Tuesday, December 2, 2014

Satanic Temple Plans Holiday Display

Let's hear it one more time for the folks at The Satanic Temple. The group is now planning a holiday display for the Florida State Capital that depicts Lucifer falling from Heaven. The display was initially turned down by Florida officials, but a legal challenge is in the works. The challenge falls directly in line with the latest rulings from the Supreme Court that allow for religion in the public square, but only if all religions seeking representation can obtain it. A model of the proposed display is shown above.

First a Christian group erected a nativity scene that endorsed Christianity. Then an atheist group hung a winter solstice banner celebrating the Bill of Rights and freedom from religion. Inspired, another atheist built a Festivus pole made of beer cans, and the Church of the Flying Spaghetti Monster added a small pile of holy noodles. Under current First Amendment law, the Capitol had no ability to turn down any of these groups; once the government opened the door to one religion, it had to let them all in.

But when the Satanic Temple applied to erect a display featuring an angel falling into a pit of fire, state officials turned it down. The display, they explained, was "grossly offensive during the holiday season." Now, with Christmas around the corner, the temple is reapplying, asserting its constitutional right to include its display alongside the others. And this time, it's bringing a legal team.

How did the Florida Capitol become the center of a constitutional showdown launched by Satanists? Surprisingly, the fault lies squarely with the U.S. Supreme Court's most conservative justices. In their quest to let the government endorse and sponsor mainstream religion, they accidentally granted groups like the Satanists and the Pastafarians a constitutional right to force the government to advertise their beliefs.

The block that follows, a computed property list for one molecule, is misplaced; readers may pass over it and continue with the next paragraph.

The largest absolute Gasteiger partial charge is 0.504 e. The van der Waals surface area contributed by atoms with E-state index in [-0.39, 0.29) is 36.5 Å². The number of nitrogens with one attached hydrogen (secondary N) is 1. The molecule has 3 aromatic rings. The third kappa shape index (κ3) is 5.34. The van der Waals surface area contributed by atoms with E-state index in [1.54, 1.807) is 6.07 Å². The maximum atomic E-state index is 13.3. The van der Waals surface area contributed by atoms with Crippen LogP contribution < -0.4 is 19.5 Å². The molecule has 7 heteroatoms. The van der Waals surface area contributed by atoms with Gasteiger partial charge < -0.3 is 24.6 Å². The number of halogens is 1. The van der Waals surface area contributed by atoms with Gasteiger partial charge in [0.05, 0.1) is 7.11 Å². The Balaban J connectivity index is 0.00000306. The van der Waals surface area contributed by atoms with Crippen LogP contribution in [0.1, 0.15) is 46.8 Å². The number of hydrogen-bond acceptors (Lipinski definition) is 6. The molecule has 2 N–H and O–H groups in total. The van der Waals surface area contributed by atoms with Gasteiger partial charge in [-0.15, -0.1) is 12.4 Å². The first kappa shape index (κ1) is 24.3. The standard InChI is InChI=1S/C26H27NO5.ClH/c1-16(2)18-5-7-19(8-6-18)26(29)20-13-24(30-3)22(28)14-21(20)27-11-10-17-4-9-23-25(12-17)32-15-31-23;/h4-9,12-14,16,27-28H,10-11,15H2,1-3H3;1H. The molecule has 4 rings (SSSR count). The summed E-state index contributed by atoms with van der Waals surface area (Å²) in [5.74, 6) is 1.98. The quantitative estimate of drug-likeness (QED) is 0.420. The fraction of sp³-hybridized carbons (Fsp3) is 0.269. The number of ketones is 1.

Apparently the author of this article believes that the Supreme Court "accidentally" allowed religions other than Christianity to erect displays, give invocations, and so forth, but from the questions asked and testimony given during those cases they did nothing of the sort. In every case the justices have made it clear that they're simply reading the constitution correctly - banning all religious displays would conflict with the "free exercise" clause, while allowing one religion and not others would conflict with the better publicized "establishment clause."

So the most accurate reading is in fact to allow members of all religions to erect their own displays and so forth as they see fit, which is the exact set of rulings by which The Satanic Temple should be allowed to put up their display. Hopefully the state of Florida will abandon its unconstitutional opposition soon and fall in line with the law of the land.

UPDATE: The state of Florida in fact did just that. The Satanic Temple will be allowed to put up their monument. The officials trying to block it must have finally realized that they had no case.

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